Egypt - Labor
Egypt is suffering from a chronic labor mismatch between market supply and demand. Despite several years of high economic growth, unemployment remains a problem, and there is a scarcity of skilled workers and managers. Each year, Egypt produces 750,000 new college graduates, many of whom have limited skills and lack training, and are not ready for the workforce. As a result, the comparative wage advantage of skilled and unskilled labor in Egypt is offset by much lower productivity than many other countries in the region. Efforts to address this issue by both the Egyptian government and the private sector are not well coordinated or communicated. The worldwide economic slowdown is likely to exacerbate the situation in the near term. USAID has been working closely with the Ministry of Education to improve the quality of primary and secondary education, but has found little traction for reform at the Ministry of Higher Education.
Despite having long ago abandoned guaranteed employment for all university graduates, the Government of Egypt has taken few steps to improve the quality of post secondary education in Egypt to make new graduates competitive in the modern workforce. The 750,000 graduates being produced each year by Egypt's universities are ill-equipped for the demands of most Egyptian employers. As a result of low skills and the lack of proper training, unemployment and underemployment are rampant. The Central Agency for Public Mobilization and Statistics (CAPMAS) reports that there are 24.9 million Egyptians in the labor force. According to Ambassador Magda Shahin, Director of the Trade-Related Assistance Center at the American Chamber of Commerce in Egypt, this number is expected to increase to 30 million workers over the next decade. With little training and low skills, graduates continue to enter the workforce with limited opportunities to work inside or outside Egypt.
Egypt has the largest labor pool in the Middle East and North Africa, accounting for 22% of the region's workforce. Heba Nassar, an economist and Vice President of Cairo University, contends that despite the comparatively low cost of Egyptian labor, there are a number of factors which prevent Egyptian workers from being competitive regionally and globally. Egyptian workers have some of the lowest productivity in the region (ahead of only Morocco and Yemen). Nassar also points out that Egypt's spending level on research and development represents a mere 0.19% of GDP. High levels of illiteracy coupled with poor education and a lack of technical skills contribute significantly to the low productivity of Egyptian workers. As a result, Egypt loses most if not all of its comparative wage advantage.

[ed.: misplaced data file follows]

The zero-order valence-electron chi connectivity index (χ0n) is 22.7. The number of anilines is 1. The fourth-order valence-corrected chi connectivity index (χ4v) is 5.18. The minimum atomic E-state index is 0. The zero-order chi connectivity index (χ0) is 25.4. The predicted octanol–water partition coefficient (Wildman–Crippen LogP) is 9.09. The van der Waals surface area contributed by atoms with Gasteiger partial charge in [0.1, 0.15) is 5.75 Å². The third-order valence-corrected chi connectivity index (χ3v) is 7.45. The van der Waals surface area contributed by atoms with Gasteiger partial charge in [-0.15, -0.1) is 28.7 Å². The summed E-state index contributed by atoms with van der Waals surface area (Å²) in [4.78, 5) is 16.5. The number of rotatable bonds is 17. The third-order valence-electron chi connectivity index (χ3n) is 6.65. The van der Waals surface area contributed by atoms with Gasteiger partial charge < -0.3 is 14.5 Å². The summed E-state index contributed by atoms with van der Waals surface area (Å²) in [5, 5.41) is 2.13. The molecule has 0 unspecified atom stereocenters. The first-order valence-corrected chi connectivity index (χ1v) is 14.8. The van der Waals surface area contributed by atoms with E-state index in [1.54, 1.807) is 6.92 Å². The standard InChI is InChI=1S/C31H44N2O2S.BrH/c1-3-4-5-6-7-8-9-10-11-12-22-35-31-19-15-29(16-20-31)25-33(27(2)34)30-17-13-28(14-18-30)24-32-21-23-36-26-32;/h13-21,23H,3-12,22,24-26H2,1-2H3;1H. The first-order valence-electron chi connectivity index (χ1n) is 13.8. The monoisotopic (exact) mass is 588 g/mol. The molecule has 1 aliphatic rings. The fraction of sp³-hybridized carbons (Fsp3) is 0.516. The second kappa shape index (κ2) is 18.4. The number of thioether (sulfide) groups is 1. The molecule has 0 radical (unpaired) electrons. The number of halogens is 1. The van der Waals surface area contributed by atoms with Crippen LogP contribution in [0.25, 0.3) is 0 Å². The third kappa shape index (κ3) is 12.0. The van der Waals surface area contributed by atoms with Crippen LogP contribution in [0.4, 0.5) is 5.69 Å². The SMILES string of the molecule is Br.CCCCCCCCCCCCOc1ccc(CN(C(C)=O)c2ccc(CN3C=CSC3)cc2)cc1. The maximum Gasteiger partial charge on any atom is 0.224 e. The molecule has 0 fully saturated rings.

According to the Egyptian government, there are 5,000 vocational training centers, though according to private sector sources, much of the training and equipment is severely outdated. The sentiment among private sector companies is that the government should play a larger role in worker training, but most don't have high expectations that this will come to pass. Most private sector employers, particularly multinational corporations and labor intensive industries, provide their own training centers in order to obtain sufficient numbers of skilled employees.
Expatriate Egyptians working in the US, Europe, and the Gulf are a critical part of the workforce. An estimated 2 million Egyptians work overseas; their remittances account for over $8.5 billion per year (six percent of GDP in 2006/2007). As the global economy worsens, there are worries that significant numbers of expatriate Egyptians may lose their jobs (particularly in Dubai and other Gulf states) and return to Egypt, intensifying the domestic labor crisis.
This situation highlights out another gap in the GOE's labor management. Unlike many exporters of labor, Egypt has very little active management of its expatriate workforce to insure that workers have the skills required by labor importing countries and that workers can get jobs that match their skill sets. As a result, Egyptian workers may be particularly vulnerable during bad economic times. Though the effects of the economic slowdown are only beginning to be felt in Egypt, early anecdotal reports suggest that thousands of workers may soon be returning from the Gulf.